So how to tie up all this information? Well make sure you interlock your knots, check for criss cross weaving and don’t take laces for granted! And if you fancy getting creative, then why not try some other lacing styles?
Bad weather, last minute Christmas shopping and escalating heating bills are some of winter’s main annoyances.
But whilst we can’t control gas prices, we can give advice on what to wear when it’s chucking it down and freezing cold.
So swot up on which mens trousers to wear this winter, and you’ll have one less thing to worry about.
Staying warm is a certainty with thermal trousers. Some options even have a windproof fleece lining, while others feature a lining designed to capture warm air.
Staying warm needn’t mean your trouser choice has to change either. Mens thermal trousers are available in many styles including jeans, suit trousers and chinos.
For some, thermal trousers can be too warm. But for lovers of the outdoors, particularly walkers, they are a winter staple.
Green fingered folk know that a garden still needs attention in the winter. Waterproof trousers allow you to tend to your garden in the colder months, so preparing for the spring can be done without soggy legs.
Any type of trouser can be worn underneath waterproofs, but ideally wear a pair that have a high cotton or wool content. Trousers made with man made fabrics won’t breathe as well, making you hot and sweaty.
Corduroy is made with a high concentration of cotton yarn stitched onto a backer. Due to this extra fabric, cord trousers are a hardwearing option that can cope with the winter.
The dullness of winter can often get people down, in fact some poor folk get SAD. But with mens cord trousers, there are bright myriad shades available. Plum, claret or vibrant emerald will stop the dark days from being dull.
As well as being colourful and hard wearing, cord trousers are highly breathable because of their high cotton content.
Just like cord, moleskin trousers are hard-wearing, breathable and come in an array of colours.
Unlike cord however, they do not have the signature ridges, but instead a brush like texture akin to suede. And don’t worry, moleskin fabric is made without harming any cute soil dwelling critters.
Moleskin is so durable and hard-wearing, that the West German Army used it for their uniforms for over thirty years. And if it was good enough for marching through the Cold War then it is good enough for winter.
Whatever trousers you choose for the winter, just remember that cotton is breathable and waterproof trousers let you wear almost anything! But if you’re still worried about the heating bill, then add thermal trousers to your last minute shopping list.
Already, the pungent odour of burning wood, dense clouds of smoke and sound of crackling fire fills the air. Yes, many people have already jumped the gunpowder, but tonight is the night for real bonfire action.
But whilst a fire may create a comforting glow in your garden, for many the task of lighting a fire leaves them hot headed.
Fear not though, because with this guide you’ll soon be the boss of the bonfire. Let’s just hope it doesn’t rain.
Whilst there may be a temptation to get rid of household waste, doing so creates pollution, so it is best avoided.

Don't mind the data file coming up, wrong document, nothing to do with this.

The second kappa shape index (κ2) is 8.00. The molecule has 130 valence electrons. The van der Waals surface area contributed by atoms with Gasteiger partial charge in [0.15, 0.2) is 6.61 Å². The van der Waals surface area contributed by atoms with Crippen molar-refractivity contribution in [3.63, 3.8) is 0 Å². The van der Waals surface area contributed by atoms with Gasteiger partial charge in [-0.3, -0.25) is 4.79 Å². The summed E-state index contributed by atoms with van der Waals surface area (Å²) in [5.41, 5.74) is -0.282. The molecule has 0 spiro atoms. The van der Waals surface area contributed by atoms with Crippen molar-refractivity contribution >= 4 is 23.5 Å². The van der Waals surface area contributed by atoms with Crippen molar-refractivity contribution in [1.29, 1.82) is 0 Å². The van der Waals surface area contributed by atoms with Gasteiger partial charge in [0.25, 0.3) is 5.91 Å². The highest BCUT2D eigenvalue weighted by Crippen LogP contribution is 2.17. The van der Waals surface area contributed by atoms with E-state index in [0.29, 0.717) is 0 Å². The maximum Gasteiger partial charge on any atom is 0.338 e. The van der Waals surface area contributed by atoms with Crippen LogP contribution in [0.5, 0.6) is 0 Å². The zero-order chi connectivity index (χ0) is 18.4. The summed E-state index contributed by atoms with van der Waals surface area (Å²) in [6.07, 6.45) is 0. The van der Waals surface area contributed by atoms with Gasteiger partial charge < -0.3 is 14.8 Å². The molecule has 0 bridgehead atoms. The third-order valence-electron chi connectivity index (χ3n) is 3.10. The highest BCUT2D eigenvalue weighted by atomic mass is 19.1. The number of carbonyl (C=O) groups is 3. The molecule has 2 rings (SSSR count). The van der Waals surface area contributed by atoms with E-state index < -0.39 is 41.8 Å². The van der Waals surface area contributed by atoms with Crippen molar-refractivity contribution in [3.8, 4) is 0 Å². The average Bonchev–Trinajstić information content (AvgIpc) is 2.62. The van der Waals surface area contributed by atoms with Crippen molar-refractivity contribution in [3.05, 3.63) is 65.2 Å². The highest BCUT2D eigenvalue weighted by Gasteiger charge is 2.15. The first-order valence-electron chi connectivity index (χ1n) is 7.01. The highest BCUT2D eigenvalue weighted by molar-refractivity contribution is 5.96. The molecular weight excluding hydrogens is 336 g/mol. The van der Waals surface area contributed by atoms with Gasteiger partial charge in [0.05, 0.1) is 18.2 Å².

You should also watch the wind direction and location of your bonfire, as smoke can be a serious obstruction to road users. If you live next to a busy road it might be best to skip the bonfire making.
Failure to follow these rules, could not only make you an annoying, unsafe neighbour but also result in a £5000 fine!
Not annoying neighbours and authorities is one thing, but staying safe is another. As a safety precaution ensure you have water to hand, either a bucket or hose will work. You should also keep the fire away from flammable structures, such as fences.
It is also a good idea to surround your fire with a circle of stones, which creates a clear boundary for children and helps stop the fire from spreading.
The foundation of any decent bonfire starts with tinder. Small amounts of bark, whittled bamboo or dried leaves make great natural tinder. Newspaper is the best synthetic tinder, but should be used sparingly. Too much newspaper and you will cut off the oxygen needed for a fire.
Small sticks and twigs, known as kindling should also be added. As long as the kindling is dry and no larger than 30cm, it will help kick start the fire and keep it burning
If you want your bonfire to last, you’ll also need bigger pieces of wood to keep the fire burning. Whilst kindling is good for getting the fire started, it soon turns to ash, so you need something more substantial to keep the fire alight.
There are several different structures of bonfire, such as the lean-to, the log cabin, the pyramid and the aptly named random pile (you may want to avoid that one).
But it is the teepee that creates the best looking fire. Make a tripod with three larger pieces of wood and put tinder and kindling underneath. Once lit, either place wood on the side, or in the middle on top of the kindling.
Note that a teepee fire can be structurally unstable as the logs in the “tripod” can burn at different rates. With a log splitter though, you can easily gauge the size of the wood you’re using.
If your tinder, kindling and construction is correct, you can light a fire with just one match. To get started light the tinder and then gently blow at the base of the flame. Don’t blow too hard as this will extinguish the fire before it’s started.
Slowly add more wood, but not too much as this can stop oxygen fueling the fire. Dampness, green wood or poor tinder may hinder the “one match” theory. So if this is the case, place firelighters around the base of the fire. Do not use aerosol, petrol or other highly flammable liquids as this can be extremely dangerous.